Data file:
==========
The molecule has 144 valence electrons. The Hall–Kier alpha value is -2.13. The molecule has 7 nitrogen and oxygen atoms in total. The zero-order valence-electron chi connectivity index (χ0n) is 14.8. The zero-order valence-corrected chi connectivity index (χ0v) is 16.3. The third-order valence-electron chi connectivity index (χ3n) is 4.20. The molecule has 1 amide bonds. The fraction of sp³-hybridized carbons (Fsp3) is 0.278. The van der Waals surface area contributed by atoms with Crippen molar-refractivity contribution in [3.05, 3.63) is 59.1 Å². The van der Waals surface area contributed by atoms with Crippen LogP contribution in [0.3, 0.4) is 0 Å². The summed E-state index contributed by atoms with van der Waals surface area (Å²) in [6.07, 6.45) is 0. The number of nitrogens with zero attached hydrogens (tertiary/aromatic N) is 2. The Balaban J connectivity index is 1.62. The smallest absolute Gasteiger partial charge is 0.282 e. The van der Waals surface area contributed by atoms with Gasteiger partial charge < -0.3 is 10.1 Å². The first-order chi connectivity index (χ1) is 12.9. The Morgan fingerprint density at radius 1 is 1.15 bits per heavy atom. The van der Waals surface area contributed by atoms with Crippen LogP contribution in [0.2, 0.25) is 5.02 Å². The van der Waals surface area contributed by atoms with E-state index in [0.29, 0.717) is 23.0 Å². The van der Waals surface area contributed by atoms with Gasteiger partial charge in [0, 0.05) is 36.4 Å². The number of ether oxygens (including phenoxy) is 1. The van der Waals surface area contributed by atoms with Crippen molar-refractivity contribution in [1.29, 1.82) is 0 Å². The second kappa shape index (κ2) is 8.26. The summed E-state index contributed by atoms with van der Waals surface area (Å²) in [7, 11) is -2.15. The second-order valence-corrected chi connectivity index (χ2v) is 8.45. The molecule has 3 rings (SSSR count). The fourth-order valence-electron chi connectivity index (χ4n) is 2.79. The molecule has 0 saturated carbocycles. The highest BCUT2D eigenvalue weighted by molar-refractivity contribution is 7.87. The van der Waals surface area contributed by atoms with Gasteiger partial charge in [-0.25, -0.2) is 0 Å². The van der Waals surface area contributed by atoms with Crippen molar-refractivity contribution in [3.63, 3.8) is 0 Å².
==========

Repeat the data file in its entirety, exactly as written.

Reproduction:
The molecule has 144 valence electrons. The Hall–Kier alpha value is -2.13. The molecule has 7 nitrogen and oxygen atoms in total. The zero-order valence-electron chi connectivity index (χ0n) is 14.8. The zero-order valence-corrected chi connectivity index (χ0v) is 16.3. The third-order valence-electron chi connectivity index (χ3n) is 4.20. The molecule has 1 amide bonds. The fraction of sp³-hybridized carbons (Fsp3) is 0.278. The van der Waals surface area contributed by atoms with Crippen molar-refractivity contribution in [3.05, 3.63) is 59.1 Å². The van der Waals surface area contributed by atoms with Crippen LogP contribution in [0.3, 0.4) is 0 Å². The summed E-state index contributed by atoms with van der Waals surface area (Å²) in [6.07, 6.45) is 0. The number of nitrogens with zero attached hydrogens (tertiary/aromatic N) is 2. The Balaban J connectivity index is 1.62. The smallest absolute Gasteiger partial charge is 0.282 e. The van der Waals surface area contributed by atoms with Gasteiger partial charge < -0.3 is 10.1 Å². The first-order chi connectivity index (χ1) is 12.9. The Morgan fingerprint density at radius 1 is 1.15 bits per heavy atom. The van der Waals surface area contributed by atoms with Crippen LogP contribution in [0.2, 0.25) is 5.02 Å². The van der Waals surface area contributed by atoms with E-state index in [0.29, 0.717) is 23.0 Å². The van der Waals surface area contributed by atoms with Gasteiger partial charge in [0, 0.05) is 36.4 Å². The number of ether oxygens (including phenoxy) is 1. The van der Waals surface area contributed by atoms with Crippen molar-refractivity contribution in [1.29, 1.82) is 0 Å². The second kappa shape index (κ2) is 8.26. The summed E-state index contributed by atoms with van der Waals surface area (Å²) in [7, 11) is -2.15. The second-order valence-corrected chi connectivity index (χ2v) is 8.45. The molecule has 3 rings (SSSR count). The fourth-order valence-electron chi connectivity index (χ4n) is 2.79. The molecule has 0 saturated carbocycles. The highest BCUT2D eigenvalue weighted by molar-refractivity contribution is 7.87. The van der Waals surface area contributed by atoms with Gasteiger partial charge in [-0.25, -0.2) is 0 Å². The van der Waals surface area contributed by atoms with Crippen molar-refractivity contribution in [3.63, 3.8) is 0 Å².